1. afdanv

        By the way, I really like your blog as a vicarious way to live out a dream of a writing career. I have thought a lot about that post you made on just doing what makes you happy now, and not always living for some delayed gratification in the future. The idea of living how you want to right now is simple but often times super hard to stick to.

        1. R. H. Kanakia

          Yes, for me as well. In lots of ways, I don’t really follow my own advice. Mostly advice like that is a defense mechanism. Whenever the future is looking poor, I can always be like, “Welp, today is all that matters, and this ice cream tastes really good.”

        2. Tristan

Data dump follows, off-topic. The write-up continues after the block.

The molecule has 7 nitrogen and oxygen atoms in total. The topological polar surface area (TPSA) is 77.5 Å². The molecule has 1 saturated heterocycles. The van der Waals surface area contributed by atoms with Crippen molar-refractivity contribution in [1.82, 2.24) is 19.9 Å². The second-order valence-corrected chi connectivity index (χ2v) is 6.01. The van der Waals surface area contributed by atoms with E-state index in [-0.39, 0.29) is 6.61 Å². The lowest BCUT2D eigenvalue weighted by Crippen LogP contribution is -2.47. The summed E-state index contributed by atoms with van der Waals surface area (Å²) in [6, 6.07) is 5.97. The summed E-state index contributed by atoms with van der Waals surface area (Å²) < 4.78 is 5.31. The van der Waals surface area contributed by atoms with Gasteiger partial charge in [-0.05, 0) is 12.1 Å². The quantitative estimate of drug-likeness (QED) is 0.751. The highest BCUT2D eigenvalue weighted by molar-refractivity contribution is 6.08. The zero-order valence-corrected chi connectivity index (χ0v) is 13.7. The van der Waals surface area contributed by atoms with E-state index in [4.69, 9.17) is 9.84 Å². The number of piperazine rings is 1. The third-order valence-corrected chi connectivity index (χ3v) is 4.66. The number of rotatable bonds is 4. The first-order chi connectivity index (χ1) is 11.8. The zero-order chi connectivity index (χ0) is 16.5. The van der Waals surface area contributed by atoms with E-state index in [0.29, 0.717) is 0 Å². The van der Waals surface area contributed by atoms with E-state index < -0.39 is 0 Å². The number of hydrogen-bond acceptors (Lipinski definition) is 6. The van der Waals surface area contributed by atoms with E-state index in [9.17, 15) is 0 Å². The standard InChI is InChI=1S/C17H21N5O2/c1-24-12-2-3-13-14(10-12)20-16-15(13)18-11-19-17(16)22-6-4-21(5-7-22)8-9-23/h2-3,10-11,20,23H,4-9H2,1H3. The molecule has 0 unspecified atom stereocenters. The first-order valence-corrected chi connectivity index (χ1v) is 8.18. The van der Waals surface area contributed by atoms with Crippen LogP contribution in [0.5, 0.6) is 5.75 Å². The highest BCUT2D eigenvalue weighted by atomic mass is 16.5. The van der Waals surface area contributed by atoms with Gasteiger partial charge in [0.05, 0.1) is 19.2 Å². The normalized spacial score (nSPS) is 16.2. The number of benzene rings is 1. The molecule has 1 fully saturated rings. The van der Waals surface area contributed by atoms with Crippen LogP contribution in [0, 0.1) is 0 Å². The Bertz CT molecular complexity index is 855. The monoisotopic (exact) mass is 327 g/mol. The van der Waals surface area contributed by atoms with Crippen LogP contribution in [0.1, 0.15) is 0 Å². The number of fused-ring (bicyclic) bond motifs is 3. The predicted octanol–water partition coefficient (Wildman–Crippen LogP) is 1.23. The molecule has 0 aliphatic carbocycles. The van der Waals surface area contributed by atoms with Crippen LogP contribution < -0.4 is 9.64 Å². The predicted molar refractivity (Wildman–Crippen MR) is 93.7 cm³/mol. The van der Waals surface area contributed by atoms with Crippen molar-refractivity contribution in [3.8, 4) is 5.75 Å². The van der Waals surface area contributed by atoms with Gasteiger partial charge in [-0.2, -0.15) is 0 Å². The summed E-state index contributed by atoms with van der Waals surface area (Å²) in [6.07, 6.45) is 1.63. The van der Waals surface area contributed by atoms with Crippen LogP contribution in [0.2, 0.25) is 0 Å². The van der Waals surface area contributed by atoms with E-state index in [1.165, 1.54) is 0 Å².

I have interpreted that blog post to mean that I should waste a lot of money playing golf.

  3. Sunday

    OMG I love this post so hard.

    1. R. H. Kanakia

      Thanks! I have a feeling that something awful is going to arise as a result of this, so it’s good to get the nice feedback in early =]

  4. granny

    I love the “snap to grid” analogy. Also the acknowledgement that the system is inherently classist. Not sure you can truly be co-opted, though, if you already went to Stanford. Co-opting is for someone who can’t attend Stanford, yet somehow achieves popularity or fame — so the academy hires them for a fat salary to get them to stop coloring outside the grid.

    1. R. H. Kanakia

      That’s true. No coopting for me. I opted a long time ago!

  5. Rick Wiedeman (@rickwiedeman)